TV Review: Arrow 2×16, “Suicide Squad”


Suicide Squad may very well be the first episode of Arrow in which Oliver Queen is a supporting character in his own show. This is a great development. Don’t get me wrong – Oliver/Arrow is a fascinating character, a stoic and solid leading man, and Stephen Amell just gets better and more confident in his portrayal each week – however one of the best aspects of Season 2 of this show has been the diversification and further development of its many supporting players. Various characters have been given juicy story lines and this strong cast has been up to the task. Yet in each of these examples their stories were shared or split with Oliver. Suicide Squad focuses squarely on Mr. John Diggle, and although Oliver is still present (the threat of Slade Wilson lingers), the balance undoubtedly shifts in Diggle’s favor. This is not something the show can or should always do, but in Suicide Squad it makes for a smashing success.

One of the other very smart things season 2 of Arrow has achieved is building a strong rogues gallery. Borrowing from a variety of DC Comics sources, we have met a diverse group of villains and with Arrow’s new no-kill mantra it allows them to come back for more down the line. The Suicide Squad (also known as Task Force X, which they are referred to in this episode as well), like all elements of comic books, has gone through various iterations and Arrow borrows from many of these while also charting its own course of villains we have seen Arrow, Diggle, and the team fight before. At the head of the squad, as is always the case, is  Amanda Waller, who was first introduced in “Keep Your Enemies Closer.” This episode effectively serves as a sequel to that one. On her team: Bronze Tiger, Deadshot, Shrapnel, and Lyla, Diggle’s ex wife and current girlfriend. Naturally, Diggle gets brought on board as he has a prior relationship with the team’s target, an arms dealer and terrorist named Gholem Qadir.

The notion of the Suicide Squad is one that I find fascinating, and Arrow uses the moral implications as a jumping off point for its further examination of John Diggle. The members of this squad are criminals and murderers who are being exploited for their particular skills in exchange for prison time. As the name of the squad suggests the risk level is high and the potential for death – as Shrapnel finds out – is even higher. Although they are serving their country they are doing it not out of desire or goodness but out of obligation. It makes for a tricky paradigm between Diggle and the squad, particularly seeing as how he has had previous interactions with all of them. At once Diggle hates these individuals, particularly Deadshot, but his own morals and goodness get in the way when it is revealed that Amanda Waller is a cold woman who effectively plans to murder the entire squad in exchange for the greater good. Diggle decides to disobey orders and protect as many people as he can because he knows it is the right thing to do. The episode ramps along with a lot of terrific spy thriller action as the squad sets out on their mission (although I do wish Shrapnel and Bronze Tiger were given more to do) but it purely serves as a means to further develop the Diggle/Deadshot relationship and ask questions about what it truly means to be a hero.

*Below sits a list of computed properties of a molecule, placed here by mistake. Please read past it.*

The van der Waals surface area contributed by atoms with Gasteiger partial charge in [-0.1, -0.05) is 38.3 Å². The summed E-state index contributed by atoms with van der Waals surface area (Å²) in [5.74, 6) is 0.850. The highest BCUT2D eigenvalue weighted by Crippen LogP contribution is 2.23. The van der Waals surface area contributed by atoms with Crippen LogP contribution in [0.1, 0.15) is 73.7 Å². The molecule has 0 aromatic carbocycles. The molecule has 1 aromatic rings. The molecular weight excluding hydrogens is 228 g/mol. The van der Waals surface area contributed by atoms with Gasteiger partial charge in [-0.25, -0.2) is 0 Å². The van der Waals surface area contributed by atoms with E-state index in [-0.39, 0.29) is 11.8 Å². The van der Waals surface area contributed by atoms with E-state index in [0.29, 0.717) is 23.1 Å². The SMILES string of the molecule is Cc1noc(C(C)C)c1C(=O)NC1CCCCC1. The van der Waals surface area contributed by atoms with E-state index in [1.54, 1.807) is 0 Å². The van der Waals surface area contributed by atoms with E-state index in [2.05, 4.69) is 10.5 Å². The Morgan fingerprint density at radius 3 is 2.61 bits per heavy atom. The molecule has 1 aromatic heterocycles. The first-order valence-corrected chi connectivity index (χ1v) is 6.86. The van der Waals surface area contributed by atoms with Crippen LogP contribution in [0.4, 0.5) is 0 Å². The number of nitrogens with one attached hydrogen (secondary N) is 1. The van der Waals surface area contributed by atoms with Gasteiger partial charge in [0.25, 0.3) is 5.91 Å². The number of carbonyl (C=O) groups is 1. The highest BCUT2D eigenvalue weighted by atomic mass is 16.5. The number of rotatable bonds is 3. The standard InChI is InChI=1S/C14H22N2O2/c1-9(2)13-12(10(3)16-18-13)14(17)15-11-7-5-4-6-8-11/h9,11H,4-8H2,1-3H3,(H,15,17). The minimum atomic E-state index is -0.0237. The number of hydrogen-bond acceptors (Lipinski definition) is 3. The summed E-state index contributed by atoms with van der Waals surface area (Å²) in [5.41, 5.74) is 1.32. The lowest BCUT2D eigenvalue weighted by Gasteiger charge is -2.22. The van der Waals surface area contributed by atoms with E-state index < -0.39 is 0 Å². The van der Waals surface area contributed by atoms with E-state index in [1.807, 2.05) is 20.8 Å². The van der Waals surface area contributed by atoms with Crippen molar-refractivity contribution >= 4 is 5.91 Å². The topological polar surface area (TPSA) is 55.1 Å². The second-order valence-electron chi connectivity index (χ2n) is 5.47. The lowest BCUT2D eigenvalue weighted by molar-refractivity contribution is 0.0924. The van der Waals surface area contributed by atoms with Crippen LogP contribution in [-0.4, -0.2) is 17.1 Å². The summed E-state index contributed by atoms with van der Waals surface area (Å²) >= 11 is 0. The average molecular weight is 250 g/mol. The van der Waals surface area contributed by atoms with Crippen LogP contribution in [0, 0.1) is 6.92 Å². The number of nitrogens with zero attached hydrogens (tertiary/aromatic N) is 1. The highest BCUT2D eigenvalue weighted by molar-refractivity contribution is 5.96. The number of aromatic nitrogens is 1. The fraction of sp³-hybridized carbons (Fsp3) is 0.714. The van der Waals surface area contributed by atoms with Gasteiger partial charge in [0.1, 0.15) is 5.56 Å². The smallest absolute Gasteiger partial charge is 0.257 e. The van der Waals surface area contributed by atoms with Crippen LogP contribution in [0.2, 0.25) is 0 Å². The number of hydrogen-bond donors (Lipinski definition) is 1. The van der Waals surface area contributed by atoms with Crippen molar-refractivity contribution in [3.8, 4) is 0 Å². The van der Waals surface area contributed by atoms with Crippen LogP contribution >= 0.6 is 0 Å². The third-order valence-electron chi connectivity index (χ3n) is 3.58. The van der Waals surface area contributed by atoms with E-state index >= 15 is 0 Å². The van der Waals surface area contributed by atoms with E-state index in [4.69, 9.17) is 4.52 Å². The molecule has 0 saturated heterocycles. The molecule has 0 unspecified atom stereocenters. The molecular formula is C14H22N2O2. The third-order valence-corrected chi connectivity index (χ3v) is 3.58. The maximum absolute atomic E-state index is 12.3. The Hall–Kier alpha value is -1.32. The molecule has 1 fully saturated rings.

John Diggle is a hero. We know this, and I have written about this before. He is also a soldier, and that mantra and perspective has come in handy and also gotten in the way in the past. The episode flashes back to Diggle’s time in the marines (more non-island flashbacks… woah!) and it fills in information that I sort of knew instinctually about him because of the sharp character writing and David Ramsey’s terrific performance. We see the way Diggle reacts to the killing of a child and how the duty of the soldier can sometimes conflict with one’s personal morals. We see how Diggle struggles with what it means to be a good man and a hero, and we see him meet Lyla for the first time. This narrative plays well with the present day suicide squad material and it paints an increasingly complex portrait of Arrow’s right hand man. David Ramsey should be thrilled that he was given such a solid showcase.

I do wish the squad was given more action and that they were utilized better, although I do not think this is the last we have seen of them. A brief glimpse/sound of who is obviously Harley Quinn in a cell in the squad’s facility is terribly exciting. Furthermore, although he sits on the sidelines for most of the episode, Oliver Queen’s quest to find Slade Wilson finds him encountering Amanda Waller by episode’s end and suddenly everything is just a bit more connected than it was before. It seems clear that Oliver knew Amanda long before we first met her earlier this season and she points Oliver in the direction of a mercenary… named Deathstroke.



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